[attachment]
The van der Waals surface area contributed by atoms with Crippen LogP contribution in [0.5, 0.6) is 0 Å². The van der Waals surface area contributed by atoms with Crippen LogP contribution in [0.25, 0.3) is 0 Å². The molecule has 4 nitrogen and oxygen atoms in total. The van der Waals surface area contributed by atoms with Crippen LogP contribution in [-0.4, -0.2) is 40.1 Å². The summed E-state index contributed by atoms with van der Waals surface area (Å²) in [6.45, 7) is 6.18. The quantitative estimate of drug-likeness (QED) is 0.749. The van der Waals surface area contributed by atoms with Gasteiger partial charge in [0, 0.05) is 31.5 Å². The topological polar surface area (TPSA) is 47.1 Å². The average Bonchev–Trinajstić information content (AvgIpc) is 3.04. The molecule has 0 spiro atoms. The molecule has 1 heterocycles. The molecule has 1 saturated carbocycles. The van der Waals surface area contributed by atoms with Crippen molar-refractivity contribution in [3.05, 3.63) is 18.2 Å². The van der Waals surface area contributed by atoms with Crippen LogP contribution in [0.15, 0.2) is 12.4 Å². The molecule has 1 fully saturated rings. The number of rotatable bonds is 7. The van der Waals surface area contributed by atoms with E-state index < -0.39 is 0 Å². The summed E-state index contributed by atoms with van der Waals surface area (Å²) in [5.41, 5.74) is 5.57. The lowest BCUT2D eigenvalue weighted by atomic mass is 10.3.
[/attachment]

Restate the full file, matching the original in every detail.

The van der Waals surface area contributed by atoms with Crippen LogP contribution in [0.5, 0.6) is 0 Å². The van der Waals surface area contributed by atoms with Crippen LogP contribution in [0.25, 0.3) is 0 Å². The molecule has 4 nitrogen and oxygen atoms in total. The van der Waals surface area contributed by atoms with Crippen LogP contribution in [-0.4, -0.2) is 40.1 Å². The summed E-state index contributed by atoms with van der Waals surface area (Å²) in [6.45, 7) is 6.18. The quantitative estimate of drug-likeness (QED) is 0.749. The van der Waals surface area contributed by atoms with Gasteiger partial charge in [0, 0.05) is 31.5 Å². The topological polar surface area (TPSA) is 47.1 Å². The average Bonchev–Trinajstić information content (AvgIpc) is 3.04. The molecule has 0 spiro atoms. The molecule has 1 heterocycles. The molecule has 1 saturated carbocycles. The van der Waals surface area contributed by atoms with Crippen molar-refractivity contribution in [3.05, 3.63) is 18.2 Å². The van der Waals surface area contributed by atoms with Crippen LogP contribution in [0.15, 0.2) is 12.4 Å². The molecule has 1 fully saturated rings. The number of rotatable bonds is 7. The van der Waals surface area contributed by atoms with E-state index < -0.39 is 0 Å². The summed E-state index contributed by atoms with van der Waals surface area (Å²) in [5.41, 5.74) is 5.57. The lowest BCUT2D eigenvalue weighted by atomic mass is 10.3.